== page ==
Crime skyrockets in Minneapolis as police publish letter offering advice on how to avoid getting robbed, carjacked

The Minneapolis police department has told residents of the 3rd Precinct how to protect themselves after reports of increasing crime—and it isn't calling the police.

Libby Emmons Brooklyn NY

The Minneapolis police department has told residents of the 3rd Precinct how to protect themselves after reports of increasing crime—and it isn't calling the police. The letter provides robbery prevention tips residents should heed in light of rising violence.

The letter, addressed to 3rd Precinct Residents, notes that "Robberies and Carjacking's have increased in our Precinct," and says that personal items of value, such as cell phones and handbags, have been targets of muggers. Muggers have used mace and threats of gun violence to obtain their objective. Some people have allegedly been "dragged" and "assaulted."

The police reports that July has seen 100 robberies and 20 carjackings in the area, and that the 3rd Precinct is not the only part of Minneapolis that is experiencing an increase in criminal activity and violence.

The letter, posted on Twitter by The Daily Caller's Kyle Hooten, advises residents not to walk alone, to "be hyper-aware of your surroundings at all times," essentially, to "pay attention!"

To avoid being mugged, the police suggest that residents only carry those items they need to have with them, not much cash, and to "be prepared to give up your cell phone and purse/wallet."

"Have keys already in your hand as you approach your car," it reads, noting that even with these precautions, "robberies may still occur." Fighting off a mugger or someone who wishes to rob you is also a bad idea, the letter notes, stating that residents' safety is more important than their possessions.

Residents are advised also to take good notes on their attacker's appearance so that it can be reported to police. Victims should note how many people attacked them, and the "age, height, complexion, hair and eye color" of that person or persons.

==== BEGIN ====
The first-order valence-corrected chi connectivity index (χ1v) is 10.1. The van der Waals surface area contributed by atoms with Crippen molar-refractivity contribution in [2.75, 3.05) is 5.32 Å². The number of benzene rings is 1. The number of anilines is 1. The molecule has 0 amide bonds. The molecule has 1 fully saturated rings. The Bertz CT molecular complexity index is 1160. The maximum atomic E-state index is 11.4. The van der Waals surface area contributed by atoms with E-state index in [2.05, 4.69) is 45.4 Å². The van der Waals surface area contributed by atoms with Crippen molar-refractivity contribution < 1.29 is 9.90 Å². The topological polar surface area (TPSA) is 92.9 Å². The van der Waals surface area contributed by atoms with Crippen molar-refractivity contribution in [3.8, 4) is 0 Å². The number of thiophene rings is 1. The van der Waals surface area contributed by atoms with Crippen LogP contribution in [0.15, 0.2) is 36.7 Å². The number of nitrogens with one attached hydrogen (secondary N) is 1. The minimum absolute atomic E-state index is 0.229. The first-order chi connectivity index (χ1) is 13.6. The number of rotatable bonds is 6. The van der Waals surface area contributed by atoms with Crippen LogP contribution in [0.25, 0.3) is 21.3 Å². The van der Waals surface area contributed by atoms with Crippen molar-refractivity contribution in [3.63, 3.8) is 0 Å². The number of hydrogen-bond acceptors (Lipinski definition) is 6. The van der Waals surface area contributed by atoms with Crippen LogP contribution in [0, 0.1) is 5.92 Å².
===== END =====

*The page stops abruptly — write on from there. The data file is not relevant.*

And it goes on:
Carjacking tips are also provided, including keeping all doors locked, not stopping for strangers, parking in areas with lots of light, hyper-awareness, use of tracking devices for cars, not leaving any valuables inside a vehicle, or leaving the car running for quick stops such as deliveries, and to make sure you've got your license plate number memorized.

These guidelines are not yet up on the crime prevention area on the Minneapolis city website, which was last updated April 2019. The letter is dated July 28, 2020.

It was in the 3rd Minneapolis police precinct that George Floyd lost his life on May 25. In the wake of his death, the riots, violence and protests that have followed, residents erected a memorial to Floyd. This area has been created as a police-free area, and there have been reports of violence and illegal activity there.

In June the Minneapolis City Council approved a plan to defund police. Despite this, Minneapolis City Council members have run up a tab of over $63,000 for their own private security. City Council allegedly intends to replace police with a "community-led model.

It was also reported this past week that in light of the uptick in crime Minneapolis residents have formed their own neighbourhood watch groups to bring safety back to residential areas.

Calls to defund police have not stopped the violence in Minneapolis, and over one weekend in June, 12 people were shot. In the month after Floyd's killing, Minneapolis police received 1,600 reports of gunfire. In 2017, Minneapolis was ranked as the 19th safest city in the US, under Lansing, New Orleans, Nashville, and Anchorage.


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